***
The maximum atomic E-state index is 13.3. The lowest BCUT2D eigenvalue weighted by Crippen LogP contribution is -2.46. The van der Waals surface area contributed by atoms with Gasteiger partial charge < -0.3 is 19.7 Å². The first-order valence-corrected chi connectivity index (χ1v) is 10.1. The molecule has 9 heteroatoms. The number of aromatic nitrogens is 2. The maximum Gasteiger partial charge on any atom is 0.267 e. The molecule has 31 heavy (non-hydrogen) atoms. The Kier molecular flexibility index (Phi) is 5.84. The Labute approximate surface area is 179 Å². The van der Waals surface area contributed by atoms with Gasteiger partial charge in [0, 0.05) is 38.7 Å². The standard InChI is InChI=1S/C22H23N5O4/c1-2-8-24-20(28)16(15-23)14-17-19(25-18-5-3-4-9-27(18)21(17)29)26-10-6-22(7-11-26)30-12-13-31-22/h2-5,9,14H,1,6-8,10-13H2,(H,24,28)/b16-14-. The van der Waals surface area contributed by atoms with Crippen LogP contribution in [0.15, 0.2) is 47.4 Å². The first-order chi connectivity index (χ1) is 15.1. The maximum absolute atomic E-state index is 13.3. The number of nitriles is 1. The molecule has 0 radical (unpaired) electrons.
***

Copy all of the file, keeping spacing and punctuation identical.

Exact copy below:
The maximum atomic E-state index is 13.3. The lowest BCUT2D eigenvalue weighted by Crippen LogP contribution is -2.46. The van der Waals surface area contributed by atoms with Gasteiger partial charge < -0.3 is 19.7 Å². The first-order valence-corrected chi connectivity index (χ1v) is 10.1. The molecule has 9 heteroatoms. The number of aromatic nitrogens is 2. The maximum Gasteiger partial charge on any atom is 0.267 e. The molecule has 31 heavy (non-hydrogen) atoms. The Kier molecular flexibility index (Phi) is 5.84. The Labute approximate surface area is 179 Å². The van der Waals surface area contributed by atoms with Gasteiger partial charge in [0, 0.05) is 38.7 Å². The standard InChI is InChI=1S/C22H23N5O4/c1-2-8-24-20(28)16(15-23)14-17-19(25-18-5-3-4-9-27(18)21(17)29)26-10-6-22(7-11-26)30-12-13-31-22/h2-5,9,14H,1,6-8,10-13H2,(H,24,28)/b16-14-. The van der Waals surface area contributed by atoms with Crippen LogP contribution in [0.15, 0.2) is 47.4 Å². The first-order chi connectivity index (χ1) is 15.1. The maximum absolute atomic E-state index is 13.3. The number of nitriles is 1. The molecule has 0 radical (unpaired) electrons.